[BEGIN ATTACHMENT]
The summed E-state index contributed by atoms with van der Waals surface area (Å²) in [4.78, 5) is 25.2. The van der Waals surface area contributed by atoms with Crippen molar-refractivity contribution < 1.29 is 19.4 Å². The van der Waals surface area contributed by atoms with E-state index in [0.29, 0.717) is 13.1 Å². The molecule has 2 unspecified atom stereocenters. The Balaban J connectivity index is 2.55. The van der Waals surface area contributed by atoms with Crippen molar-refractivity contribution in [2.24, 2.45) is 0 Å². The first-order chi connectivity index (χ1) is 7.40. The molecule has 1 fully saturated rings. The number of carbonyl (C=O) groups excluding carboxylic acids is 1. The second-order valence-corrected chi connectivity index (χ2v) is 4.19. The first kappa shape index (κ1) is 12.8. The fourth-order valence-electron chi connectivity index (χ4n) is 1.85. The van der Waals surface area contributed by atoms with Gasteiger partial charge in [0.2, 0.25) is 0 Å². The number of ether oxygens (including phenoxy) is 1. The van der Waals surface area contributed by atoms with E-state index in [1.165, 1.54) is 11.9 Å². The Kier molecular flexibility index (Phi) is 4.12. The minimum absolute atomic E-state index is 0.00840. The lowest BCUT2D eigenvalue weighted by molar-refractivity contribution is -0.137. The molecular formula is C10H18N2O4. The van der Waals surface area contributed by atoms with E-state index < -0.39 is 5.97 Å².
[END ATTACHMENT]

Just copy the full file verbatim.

The summed E-state index contributed by atoms with van der Waals surface area (Å²) in [4.78, 5) is 25.2. The van der Waals surface area contributed by atoms with Crippen molar-refractivity contribution < 1.29 is 19.4 Å². The van der Waals surface area contributed by atoms with E-state index in [0.29, 0.717) is 13.1 Å². The molecule has 2 unspecified atom stereocenters. The Balaban J connectivity index is 2.55. The van der Waals surface area contributed by atoms with Crippen molar-refractivity contribution in [2.24, 2.45) is 0 Å². The first-order chi connectivity index (χ1) is 7.40. The molecule has 1 fully saturated rings. The number of carbonyl (C=O) groups excluding carboxylic acids is 1. The second-order valence-corrected chi connectivity index (χ2v) is 4.19. The first kappa shape index (κ1) is 12.8. The fourth-order valence-electron chi connectivity index (χ4n) is 1.85. The van der Waals surface area contributed by atoms with Gasteiger partial charge in [0.2, 0.25) is 0 Å². The number of ether oxygens (including phenoxy) is 1. The van der Waals surface area contributed by atoms with E-state index in [1.165, 1.54) is 11.9 Å². The Kier molecular flexibility index (Phi) is 4.12. The minimum absolute atomic E-state index is 0.00840. The lowest BCUT2D eigenvalue weighted by molar-refractivity contribution is -0.137. The molecular formula is C10H18N2O4. The van der Waals surface area contributed by atoms with E-state index < -0.39 is 5.97 Å².